Spine Surgery Resident Objectives
From a clinical standpoint the junior level resident is expected to assess in an effective fashion clinical signs and symptoms associated with spinal disorders. This clinical assessment incorporates the history, neurological examination and the formulation of appropriate diagnostic modalities necessary to diagnose and treat patients with spinal ailments. Through comprehensive lectures focusing on the anatomy, radiology and biomechanics of the spine the JR will acquire the basic knowledge to achieve the aforementioned goals. In-services will expose the JR to the multitude of spinal instrumentations and their appropriate utilization, spinal orthotics, and placement of halos. In addition, the JR will be responsible in conjunction with the chief resident and the ICU team to coordinate and implement a comprehensive treatment plan for patients suffering from spinal cord injury beginning from ER management to traction, close reduction, and cardiopulmonary stabilization.
The operating room experience will consist of a gradual process understanding the basic surgical anatomy while performing lumbar and cervical discectomies and laminectomies. This step is critical since the majority of these patients have severely distorted anatomy from extensive arthritic changes. By the end of the rotation it is expected that the JR is able to perform a non instrumented decompressive procedure with minimal supervision as a stepping stool for the VA rotation.
The research experience is tailored by the individual resident. There are many resources available for the residents that explore many aspects of spine (biomechanics) and spinal cord injury related research. There is a close collaboration between the neuroscience community and the department of orthopedics enabling the resident to choose from a wide variety of research topics. Under the supervision of a laboratory mentor a focused and realistic proposal is formulated with the expectation for publication in peer review journals and presentations at national meetings.
The SR is primarily responsible for managing the pediatric service. There is considerable amount of opportunity during this year to be involved in all aspects of spine related disorders. In conjunction with the orthopedic department the SR is encouraged to participate in deformity spine cases in order to obtain a better appreciation of the physio-biomechanical forces required for corrective surgery. This knowledge acquisition translates directly to the application of corrective forces involved in degenerative scoliosis that is becoming more predominant in our patient population as well as in metastatic lesions and traumatic injuries. The SR will become more verse in managing complex craniovertebral junction abnormalities, including degenerative, congenital, acquired (traumatic or postoperative), and metastatic lesions. By the end of the rotation it is expected that the SR can effectively diagnose, formulate and implement a comprehensive treatment plan that is clinically sound and meets the expectations of the spine program.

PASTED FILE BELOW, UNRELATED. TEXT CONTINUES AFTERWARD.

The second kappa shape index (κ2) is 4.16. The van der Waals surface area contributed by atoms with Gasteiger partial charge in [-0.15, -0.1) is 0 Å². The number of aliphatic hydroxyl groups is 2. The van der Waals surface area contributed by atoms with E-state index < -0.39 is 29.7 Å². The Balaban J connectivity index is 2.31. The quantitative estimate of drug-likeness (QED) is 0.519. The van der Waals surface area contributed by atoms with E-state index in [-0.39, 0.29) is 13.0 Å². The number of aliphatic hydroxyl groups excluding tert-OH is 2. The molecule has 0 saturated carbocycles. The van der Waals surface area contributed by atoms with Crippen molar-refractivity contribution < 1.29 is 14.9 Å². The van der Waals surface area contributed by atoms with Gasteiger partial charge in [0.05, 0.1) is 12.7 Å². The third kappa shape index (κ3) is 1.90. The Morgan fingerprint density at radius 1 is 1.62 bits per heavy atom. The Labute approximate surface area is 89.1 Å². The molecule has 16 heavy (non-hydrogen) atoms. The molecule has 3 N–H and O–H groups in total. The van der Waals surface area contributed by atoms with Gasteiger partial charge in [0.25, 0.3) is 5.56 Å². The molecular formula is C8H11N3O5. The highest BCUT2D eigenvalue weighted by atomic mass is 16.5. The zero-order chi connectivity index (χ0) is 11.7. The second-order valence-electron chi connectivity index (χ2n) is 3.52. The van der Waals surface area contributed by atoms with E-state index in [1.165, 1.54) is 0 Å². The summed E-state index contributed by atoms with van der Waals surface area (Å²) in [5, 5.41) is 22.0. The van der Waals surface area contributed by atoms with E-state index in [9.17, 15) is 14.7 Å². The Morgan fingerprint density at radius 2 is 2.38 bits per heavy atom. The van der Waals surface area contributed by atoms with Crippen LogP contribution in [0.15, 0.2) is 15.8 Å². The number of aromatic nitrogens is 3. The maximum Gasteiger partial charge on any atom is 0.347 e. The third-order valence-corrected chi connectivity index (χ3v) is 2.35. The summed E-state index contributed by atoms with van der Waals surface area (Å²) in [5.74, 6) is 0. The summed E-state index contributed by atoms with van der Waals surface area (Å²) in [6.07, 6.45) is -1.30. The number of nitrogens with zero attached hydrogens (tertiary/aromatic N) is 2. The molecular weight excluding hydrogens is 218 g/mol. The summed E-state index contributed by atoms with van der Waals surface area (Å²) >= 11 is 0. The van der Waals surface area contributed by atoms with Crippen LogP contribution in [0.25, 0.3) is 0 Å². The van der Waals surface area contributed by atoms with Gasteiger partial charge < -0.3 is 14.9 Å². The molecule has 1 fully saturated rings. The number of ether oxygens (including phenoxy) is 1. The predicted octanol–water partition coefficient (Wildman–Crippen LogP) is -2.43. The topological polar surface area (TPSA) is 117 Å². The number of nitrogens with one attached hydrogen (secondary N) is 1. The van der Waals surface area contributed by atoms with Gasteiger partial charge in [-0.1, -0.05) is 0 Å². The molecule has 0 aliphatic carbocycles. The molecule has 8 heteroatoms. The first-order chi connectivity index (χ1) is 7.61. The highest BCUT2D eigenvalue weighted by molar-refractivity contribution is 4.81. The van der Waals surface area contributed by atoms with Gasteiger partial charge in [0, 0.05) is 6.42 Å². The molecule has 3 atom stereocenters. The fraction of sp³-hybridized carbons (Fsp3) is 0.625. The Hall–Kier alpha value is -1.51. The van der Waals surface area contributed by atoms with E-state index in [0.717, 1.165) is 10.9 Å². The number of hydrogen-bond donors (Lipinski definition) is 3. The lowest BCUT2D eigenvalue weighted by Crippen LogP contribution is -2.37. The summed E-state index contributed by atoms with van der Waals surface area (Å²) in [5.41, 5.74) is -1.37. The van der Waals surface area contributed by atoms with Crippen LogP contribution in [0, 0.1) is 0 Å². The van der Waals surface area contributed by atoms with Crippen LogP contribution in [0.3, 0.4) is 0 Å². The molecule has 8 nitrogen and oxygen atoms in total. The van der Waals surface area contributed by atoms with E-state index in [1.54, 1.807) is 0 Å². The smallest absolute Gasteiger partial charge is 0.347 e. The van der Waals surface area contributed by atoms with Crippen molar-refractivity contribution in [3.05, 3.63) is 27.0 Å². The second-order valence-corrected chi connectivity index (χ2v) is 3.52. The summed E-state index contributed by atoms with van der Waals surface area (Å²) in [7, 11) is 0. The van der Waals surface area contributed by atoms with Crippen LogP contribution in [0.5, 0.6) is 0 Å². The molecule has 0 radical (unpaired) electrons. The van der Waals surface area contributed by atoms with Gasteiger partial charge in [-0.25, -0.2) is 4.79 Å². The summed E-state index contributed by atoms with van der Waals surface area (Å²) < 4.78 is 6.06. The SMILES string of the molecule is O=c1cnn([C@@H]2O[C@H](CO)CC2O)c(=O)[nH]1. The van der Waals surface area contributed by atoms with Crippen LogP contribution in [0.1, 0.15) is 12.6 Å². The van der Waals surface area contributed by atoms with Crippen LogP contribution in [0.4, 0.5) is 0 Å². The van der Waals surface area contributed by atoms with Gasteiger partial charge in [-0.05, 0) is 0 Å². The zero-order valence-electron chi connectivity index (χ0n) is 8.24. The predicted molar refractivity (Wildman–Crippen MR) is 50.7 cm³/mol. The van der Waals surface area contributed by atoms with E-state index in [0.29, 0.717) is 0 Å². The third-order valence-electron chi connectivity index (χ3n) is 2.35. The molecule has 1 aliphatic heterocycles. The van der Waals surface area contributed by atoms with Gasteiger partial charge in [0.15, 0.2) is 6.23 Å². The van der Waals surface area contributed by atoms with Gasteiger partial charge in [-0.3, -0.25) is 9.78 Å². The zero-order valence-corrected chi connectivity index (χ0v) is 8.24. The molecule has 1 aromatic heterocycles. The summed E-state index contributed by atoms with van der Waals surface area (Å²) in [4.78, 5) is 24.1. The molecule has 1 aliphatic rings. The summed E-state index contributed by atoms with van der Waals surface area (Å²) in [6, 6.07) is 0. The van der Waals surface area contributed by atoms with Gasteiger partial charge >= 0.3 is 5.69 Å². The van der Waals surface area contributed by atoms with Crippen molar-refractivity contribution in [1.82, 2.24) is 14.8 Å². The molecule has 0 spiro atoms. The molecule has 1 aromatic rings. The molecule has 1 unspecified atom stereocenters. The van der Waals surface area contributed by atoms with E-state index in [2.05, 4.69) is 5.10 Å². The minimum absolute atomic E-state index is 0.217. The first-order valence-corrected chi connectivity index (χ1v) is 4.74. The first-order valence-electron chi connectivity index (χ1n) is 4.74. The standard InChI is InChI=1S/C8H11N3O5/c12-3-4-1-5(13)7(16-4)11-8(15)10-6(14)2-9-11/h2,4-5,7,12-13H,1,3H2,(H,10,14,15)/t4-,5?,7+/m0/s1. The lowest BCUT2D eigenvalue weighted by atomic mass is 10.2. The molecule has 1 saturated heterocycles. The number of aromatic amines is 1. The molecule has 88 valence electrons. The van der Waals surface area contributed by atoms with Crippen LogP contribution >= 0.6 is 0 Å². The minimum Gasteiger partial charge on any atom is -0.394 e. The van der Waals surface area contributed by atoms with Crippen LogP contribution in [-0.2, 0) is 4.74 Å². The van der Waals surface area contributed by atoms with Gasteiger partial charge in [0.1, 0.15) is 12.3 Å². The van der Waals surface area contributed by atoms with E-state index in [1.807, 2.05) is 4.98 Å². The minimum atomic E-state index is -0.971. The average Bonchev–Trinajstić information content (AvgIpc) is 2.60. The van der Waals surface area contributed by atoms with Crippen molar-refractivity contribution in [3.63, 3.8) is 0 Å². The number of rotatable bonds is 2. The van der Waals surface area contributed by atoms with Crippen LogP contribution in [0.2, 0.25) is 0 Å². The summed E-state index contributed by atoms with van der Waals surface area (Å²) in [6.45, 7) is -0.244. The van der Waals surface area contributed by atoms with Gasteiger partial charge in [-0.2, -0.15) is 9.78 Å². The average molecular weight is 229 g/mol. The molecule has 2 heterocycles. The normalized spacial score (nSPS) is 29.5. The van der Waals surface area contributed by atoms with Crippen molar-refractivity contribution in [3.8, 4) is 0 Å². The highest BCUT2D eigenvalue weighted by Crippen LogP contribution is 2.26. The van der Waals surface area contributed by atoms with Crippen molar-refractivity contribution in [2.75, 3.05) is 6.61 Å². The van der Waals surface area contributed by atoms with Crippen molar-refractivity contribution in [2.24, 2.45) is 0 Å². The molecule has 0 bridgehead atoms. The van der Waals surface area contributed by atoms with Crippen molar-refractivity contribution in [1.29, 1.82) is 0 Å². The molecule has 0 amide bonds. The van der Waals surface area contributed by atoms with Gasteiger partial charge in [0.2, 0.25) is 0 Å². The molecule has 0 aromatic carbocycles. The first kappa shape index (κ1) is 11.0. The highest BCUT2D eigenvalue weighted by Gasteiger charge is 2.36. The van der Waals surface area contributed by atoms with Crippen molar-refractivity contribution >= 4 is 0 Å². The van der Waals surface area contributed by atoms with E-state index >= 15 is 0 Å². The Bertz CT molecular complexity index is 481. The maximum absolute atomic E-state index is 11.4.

With these skills in place the chief resident is responsible for administrating effectively and facilitating the care of patients with spinal disorders. The CR is fully independent in coordinating the aforementioned goals and is responsible for tailoring their training to meet their needs and enhance their clinical experience. The CR is the primary source for guidance to all the residents under the direct supervision of the spine attending.
Outline - Spine surgery expectations
- Anatomy: Radiological evaluation, Neuro examinations, Management of spinal cord injury
- Surgical: Laminectomy lumbar, Discectomy cervical and lumbar
- Assistant resident: Biomechanics
- Assess patients effectively and develop a plan
- Follow up with multidisciplinary approaches to spine
- Basic principles of instrumentation and biomechanical construction
- Research: Laboratory options, Presentations in meetings
- Pediatric spine care
- Craniovertebral junction instrumentation
- Master all aspects of instrumentation
- 360 approaches in the spine
- All aspect of care and surgery
Framed and Frameless Stereotaxy
The theory and practice of the use of the CRW, Leksell and frameless stereotaxy systems are taught throughout residency. These include cases where this technology is utilized for functional neurosurgery as well as for neoplasm biopsy, stereotactic craniotomy and for the placement of diagnostic electrodes for epilepsy surgery. The methods of registration and the sources of error with the use of these devices are discussed throughout residency.
The department is actively engaged in academic research in the field of functional neurosurgery. In addition to the many basic science areas of research in epilepsy, there is current NIH funding for the development of novel techniques for intraoperative navigation (5R01EB000473-04) and for the use of viral vectors encoding hGDNF for the treatment of Parkinson’s disease (5U01NS046028-02).